Spring 2012

Spring 2012
by ani

Submit your Photo
Hall of Fame

Please participate in Meta
and help us grow.

New answers tagged

2

The first impulse is to point up with a fish-eye wide angle lens. I'm going to try get you to point down with a hemispherical mirror facing a normal lens. The cost advantage will be enormous. Maintenance year round will be easier. The downside is that the very centre of your sky view will contain the image of the camera itself albeit reduced in size ...


1

I'd stop worrying too much about the technical details, go to a shop or find friends with modern cameras and just try them out. There are excellent cameras at a variety of price and feature points, which can all take good pictures. Don't go for a simple 'point and shoot' only type of camera if you want to explore more. And don't go for one that has every ...


4

It really all depends upon exactly which part of the AE-1 experience you most wish to replicate. How the controls with which you set the camera look and feel? What you see when you look through the viewfinder? Size and weight? Image quality? A sensor size that preserves what you have learned regarding focal length, field of view, aperture and depth of field? ...


5

I would like to purchase my first DSLR camera with similar features and experience to my AE1 Canon film camera. It's going to be a very apples and oranges kind of comparison. When Canon introduced the AE-1 Program in 1976, it was very advanced and made it a lot easier to take correctly exposed photos. But today's cameras have more and different features. ...


6

DoF scales on lenses is pretty much of thing of the past (see: Why did manufactures stop including DOF scales on lenses?), mostly due to the fact that zoom lenses and autofocus are ubiquitous and commonly used. A DoF scale changes with focal length, and autofocus has made the focus "throw" of a lens much much smaller than in manual focus days, so using a ...


1

Similar experience will be a problem. AE1 is a fairly small camera for todays DSLR standards. If you want something that has similar size, you will have to get a camera with smaller sensor and this is again changing the experience, because the lenses do not behave the same way as on 24x36mm frame. With regards to the DOF scale, this is a feature of the ...


1

What should I be looking for when shopping for a mirrorless interchangeable lens camera (and what should I not be concerned with)? This is really too broad and should be closed but since the community wants to leave it open, its the same as all the stuff to look for in a DSLR. Some examples: How many Megapixels do you really need? Is video needed? 1080? ...


1

You'd really have to give us a general idea about what sort of photography you wanna do. I agree about the EVF, but if you were shooting in a studio tethered that might not be a big deal. OTOH if you are outside in the snow on a sunny day you are gonna need it. Are you interested in video? that's a factor. Wifi? GPS? Many of the same considerations for ...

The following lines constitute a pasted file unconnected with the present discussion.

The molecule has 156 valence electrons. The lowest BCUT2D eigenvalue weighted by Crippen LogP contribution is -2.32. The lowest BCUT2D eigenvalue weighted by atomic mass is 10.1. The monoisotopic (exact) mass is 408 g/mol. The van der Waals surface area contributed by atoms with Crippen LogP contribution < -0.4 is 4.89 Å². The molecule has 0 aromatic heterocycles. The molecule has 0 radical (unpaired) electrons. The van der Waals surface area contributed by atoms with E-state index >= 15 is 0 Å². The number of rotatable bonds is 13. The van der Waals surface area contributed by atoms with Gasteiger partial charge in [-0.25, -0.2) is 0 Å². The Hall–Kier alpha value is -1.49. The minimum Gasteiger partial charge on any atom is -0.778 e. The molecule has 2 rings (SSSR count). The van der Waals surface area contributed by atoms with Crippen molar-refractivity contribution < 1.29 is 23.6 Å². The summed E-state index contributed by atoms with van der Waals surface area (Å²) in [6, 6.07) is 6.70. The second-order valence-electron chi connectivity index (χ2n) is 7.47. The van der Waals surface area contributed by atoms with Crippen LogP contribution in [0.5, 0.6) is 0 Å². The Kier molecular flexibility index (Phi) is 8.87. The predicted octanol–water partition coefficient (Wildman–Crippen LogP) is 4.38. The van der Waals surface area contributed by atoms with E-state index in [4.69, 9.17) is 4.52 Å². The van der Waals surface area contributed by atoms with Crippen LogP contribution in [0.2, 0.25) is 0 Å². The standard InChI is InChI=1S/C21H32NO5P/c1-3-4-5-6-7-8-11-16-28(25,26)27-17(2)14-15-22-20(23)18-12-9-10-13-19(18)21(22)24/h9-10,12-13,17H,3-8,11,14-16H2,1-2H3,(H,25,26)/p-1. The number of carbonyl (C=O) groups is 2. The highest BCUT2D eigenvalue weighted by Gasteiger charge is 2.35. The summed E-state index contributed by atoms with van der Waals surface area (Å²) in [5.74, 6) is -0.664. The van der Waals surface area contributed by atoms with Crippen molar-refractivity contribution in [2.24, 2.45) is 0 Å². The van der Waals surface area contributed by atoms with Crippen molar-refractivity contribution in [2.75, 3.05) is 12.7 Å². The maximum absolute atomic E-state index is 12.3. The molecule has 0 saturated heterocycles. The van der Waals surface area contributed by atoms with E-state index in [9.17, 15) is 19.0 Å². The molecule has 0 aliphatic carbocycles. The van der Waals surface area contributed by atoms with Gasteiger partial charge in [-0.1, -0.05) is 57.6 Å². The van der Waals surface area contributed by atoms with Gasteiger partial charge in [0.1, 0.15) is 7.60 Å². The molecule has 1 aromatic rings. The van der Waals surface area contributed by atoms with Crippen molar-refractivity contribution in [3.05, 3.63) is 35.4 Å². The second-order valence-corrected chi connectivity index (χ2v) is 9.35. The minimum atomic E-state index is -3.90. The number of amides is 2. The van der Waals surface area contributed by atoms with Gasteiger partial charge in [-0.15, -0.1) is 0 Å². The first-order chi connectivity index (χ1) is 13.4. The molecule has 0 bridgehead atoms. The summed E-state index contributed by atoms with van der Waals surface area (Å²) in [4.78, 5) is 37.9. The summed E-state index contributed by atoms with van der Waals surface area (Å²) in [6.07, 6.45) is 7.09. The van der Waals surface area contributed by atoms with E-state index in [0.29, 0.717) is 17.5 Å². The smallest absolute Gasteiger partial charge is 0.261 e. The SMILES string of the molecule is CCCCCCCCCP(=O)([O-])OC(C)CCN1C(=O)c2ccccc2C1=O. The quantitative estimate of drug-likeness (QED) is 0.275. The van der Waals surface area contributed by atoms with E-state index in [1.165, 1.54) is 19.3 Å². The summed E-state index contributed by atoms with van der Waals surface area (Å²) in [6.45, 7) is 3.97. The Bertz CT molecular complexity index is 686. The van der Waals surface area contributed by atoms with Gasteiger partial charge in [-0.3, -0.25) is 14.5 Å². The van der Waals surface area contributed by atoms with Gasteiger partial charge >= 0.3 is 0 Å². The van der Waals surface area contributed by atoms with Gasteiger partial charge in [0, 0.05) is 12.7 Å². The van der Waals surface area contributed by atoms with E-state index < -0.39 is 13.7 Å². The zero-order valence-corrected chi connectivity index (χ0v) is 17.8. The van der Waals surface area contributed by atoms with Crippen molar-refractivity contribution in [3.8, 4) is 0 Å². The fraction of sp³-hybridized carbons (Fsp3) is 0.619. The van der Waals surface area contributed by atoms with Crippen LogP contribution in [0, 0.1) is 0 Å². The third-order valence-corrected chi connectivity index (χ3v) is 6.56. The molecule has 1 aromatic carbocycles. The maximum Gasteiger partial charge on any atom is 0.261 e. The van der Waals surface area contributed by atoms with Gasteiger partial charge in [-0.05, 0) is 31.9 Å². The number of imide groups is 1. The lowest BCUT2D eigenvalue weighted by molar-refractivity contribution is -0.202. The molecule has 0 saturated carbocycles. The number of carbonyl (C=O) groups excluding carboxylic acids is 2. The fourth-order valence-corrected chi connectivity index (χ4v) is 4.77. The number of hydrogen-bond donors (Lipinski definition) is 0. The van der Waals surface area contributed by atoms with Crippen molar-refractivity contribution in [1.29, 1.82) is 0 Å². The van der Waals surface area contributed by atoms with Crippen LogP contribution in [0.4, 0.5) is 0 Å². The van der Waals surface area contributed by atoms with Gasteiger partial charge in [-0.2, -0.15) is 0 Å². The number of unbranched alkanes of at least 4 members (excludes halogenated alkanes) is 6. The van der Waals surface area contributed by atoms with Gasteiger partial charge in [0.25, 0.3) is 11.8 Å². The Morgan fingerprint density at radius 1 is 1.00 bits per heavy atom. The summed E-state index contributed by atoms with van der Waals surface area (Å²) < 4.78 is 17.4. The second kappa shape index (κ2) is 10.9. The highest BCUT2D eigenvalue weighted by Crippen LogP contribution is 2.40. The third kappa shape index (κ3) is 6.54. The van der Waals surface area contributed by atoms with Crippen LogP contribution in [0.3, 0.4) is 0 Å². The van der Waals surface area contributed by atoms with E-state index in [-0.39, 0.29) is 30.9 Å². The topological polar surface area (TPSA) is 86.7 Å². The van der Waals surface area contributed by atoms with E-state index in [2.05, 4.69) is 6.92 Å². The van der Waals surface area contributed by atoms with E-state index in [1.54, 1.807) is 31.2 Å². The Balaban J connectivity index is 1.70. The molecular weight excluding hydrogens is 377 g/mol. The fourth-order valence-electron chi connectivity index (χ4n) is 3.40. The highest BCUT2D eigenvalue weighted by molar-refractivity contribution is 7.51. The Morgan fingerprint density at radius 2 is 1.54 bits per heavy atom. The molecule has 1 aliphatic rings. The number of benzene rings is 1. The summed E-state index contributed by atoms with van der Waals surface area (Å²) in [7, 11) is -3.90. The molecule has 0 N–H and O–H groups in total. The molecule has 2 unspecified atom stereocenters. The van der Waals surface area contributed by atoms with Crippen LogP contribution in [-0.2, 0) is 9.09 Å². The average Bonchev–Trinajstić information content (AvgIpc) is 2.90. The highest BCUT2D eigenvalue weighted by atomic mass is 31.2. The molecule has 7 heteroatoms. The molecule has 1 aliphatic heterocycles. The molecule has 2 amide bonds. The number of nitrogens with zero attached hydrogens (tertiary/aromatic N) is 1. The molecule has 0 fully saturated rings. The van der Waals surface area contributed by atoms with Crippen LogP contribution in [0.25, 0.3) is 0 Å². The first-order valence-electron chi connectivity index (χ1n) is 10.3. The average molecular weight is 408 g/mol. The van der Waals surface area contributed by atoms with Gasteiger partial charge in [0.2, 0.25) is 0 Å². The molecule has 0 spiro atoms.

6

Usual Basics Just as with dSLRs, you will want to consider the following "main" features of a camera system in addition to any gee-whiz features you find sexy: Sensor size and resolution (affects noise performance, and lens size/speed--the larger the sensor, the bigger/slower the lenses are liable to be to keep the system compact). Overall system breadth ...


9

A mirrorless is a system camera and you must therefore carefully consider the system. There 2 major differenciators between systems: Sensor-size: This affects image quality and particularly low-light performance. Four-Thirds and APS-C are popular sizes but there are full-frame options and smaller 1" or 1/1.7" ones too which have noticeably lower image-...


3

Check battery life. Sometimes, in order to keep the camera size small, manufacturers use batteries that do not last very long Check if your selected camera can reuse your existing equipment like good quality lenses from your previous DSLR, flashes, chargers etc. This can not only save some money when getting a new system, but also saves space when traveling ...


0

I'll start with a few comments and perhaps extend them. I'm a lonnnnng term SLR/DSLR user but had a mirrorless with EVF when they weren't called that (Minolta 7Hi) and of late a Sony NEX5N. You REALLY want an inbuilt viewfinder. I consider this a major requirement for serious photography. The rear LCD is not a good viewfinder replacement - it will be poor ...



Top 50 recent answers are included